Undaunted: My Struggle for Freedom and Survival in Burma - eBook
Undaunted: My Struggle for Freedom and Survival in Burma - eBook  -     By: Zoya Phan
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Atria Books / 2010 / ePub
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Undaunted: My Struggle for Freedom and Survival in Burma - eBook

Atria Books / 2010 / ePub

In Stock
Stock No: WW8570EB


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Product Information

Format: DRM Protected ePub
Vendor: Atria Books
Publication Date: 2010
ISBN: 9781439134733
ISBN-13: 9781439134733

Publisher's Description

Once a royal kingdom and then part of the British Empire, Burma long held sway in the Western imagination as a mythic place of great beauty. In recent times, Burma has been torn apart and isolated by one of the most brutal dictatorships in the world. Now, Zoya of the, a young member ofthe Karen tribe in Burma, bravely comes forward with her astonishingly vivid story of growing up in the idyllic green mansions of the jungle, and her violent displacement by the military junta that has controlled the country for almost a half century. This same cadre has also relentlessly hunted Zoya and her family across borders and continents. Undaunted tells of Zoya’s riveting adventures, from her unusual childhood in a fascinating remote culture, to her years on the run, to her emergence as an activist icon.

Named for a courageous Russian freedom fighter of World War II, Zoya was fourteen when Burmese aircraft bombed her peaceful village, forcing her and her family to flee through the jungles to a refugee camp just over the border in Thailand. After being trapped in refugee camps for years in poverty and despair, her family scattered: as her father became more deeply involved in the struggle for freedom, Zoya and her sister left their mother in the camp to go to a college in Bangkok to which they had won scholarships. But even as she attended classes, Zoya, the girl from the jungle, had to dodge police and assume an urban disguise, as she was technically an illegal immigrant and subject to deportation. Although, following graduation, she obtained a comfortable job with a major communications company in Bangkok, Zoya felt called back to Burma to help her mother and her people, millions of whom still have to live on the run today in order to survive—in fact, more villages have been destroyed in eastern Burma than in Darfur, Sudan.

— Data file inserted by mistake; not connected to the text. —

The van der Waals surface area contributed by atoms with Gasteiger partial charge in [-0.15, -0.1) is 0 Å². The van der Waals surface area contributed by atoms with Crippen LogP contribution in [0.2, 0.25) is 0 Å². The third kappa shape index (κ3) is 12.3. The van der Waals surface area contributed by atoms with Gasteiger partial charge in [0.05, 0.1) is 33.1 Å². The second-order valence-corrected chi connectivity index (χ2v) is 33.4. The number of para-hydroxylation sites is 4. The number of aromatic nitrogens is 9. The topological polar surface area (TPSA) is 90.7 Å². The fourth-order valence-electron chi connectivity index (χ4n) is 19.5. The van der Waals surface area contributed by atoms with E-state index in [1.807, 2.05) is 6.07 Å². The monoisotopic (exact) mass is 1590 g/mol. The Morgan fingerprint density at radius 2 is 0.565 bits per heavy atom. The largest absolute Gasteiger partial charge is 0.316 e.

After a plot to kill her was uncovered, in 2004 Zoya escaped to the United Kingdom, where she began speaking at political conferences and demonstrations—a mission made all the more vital by her father’s assassination in 2008 by agents of the Burmese regime. Like Ayaan Hirsi Ali, Zoya has become a powerful spokesperson against oppressors, undaunted by dangers posed to her life. Zoya’s love of her people, their land, and their way of life fuels her determination to survive, and in Undaunted she hauntingly brings to life a lost culture and world, putting faces to the stories of the numberless innocent victims of Burma’s military

Author Bio

Damien Lewis is a lifelong dog lover and award-winning writer who has spent twenty years reporting from war, disaster, and conflict zones for the BBC and other global news organizations. He is the bestselling author of more than twenty books, including several acclaimed memoirs about military working dogs—Sergeant Rex, It’s All About Treo, Judy, and The Dog Who Could Fly.

Publisher's Weekly

In this aptly named memoir, Phan, the international coordinator at the Burma Campaign UK, lets her life story document the ongoing struggle for democracy against Burma’s military dictatorship. Born in the jungles of eastern Burma, Phan is Karen, one of the country’s eight main ethnic groups, a people for whom “persecution,” she writes, “has been going on for centuries.” Vividly told, her eventful story moves from childhood idyll in a village of bamboo huts to that of a teenage refugee running from the Burmese Army towards the Burma-Thailand border—and eventually to an academic scholarship in Great Britain. Every danger brings a lesson about the resiliency of family, the necessity for education, or the fragility of hope. As in American slave narratives, Phan gives voice to the voiceless. Not surprisingly, Phan evokes anxiety and urgency in moments of possible despair, including historical travelogue and chiding political analysis. Such tonal shifts contextualize Phan’s message, but can give the narrative a disjointed feel. Still, in Phan’s memories of her influential father and the logic in her expanding political awareness, readers will find a compelling wake-up call. (May) Copyright 2010 Reed Business Information.

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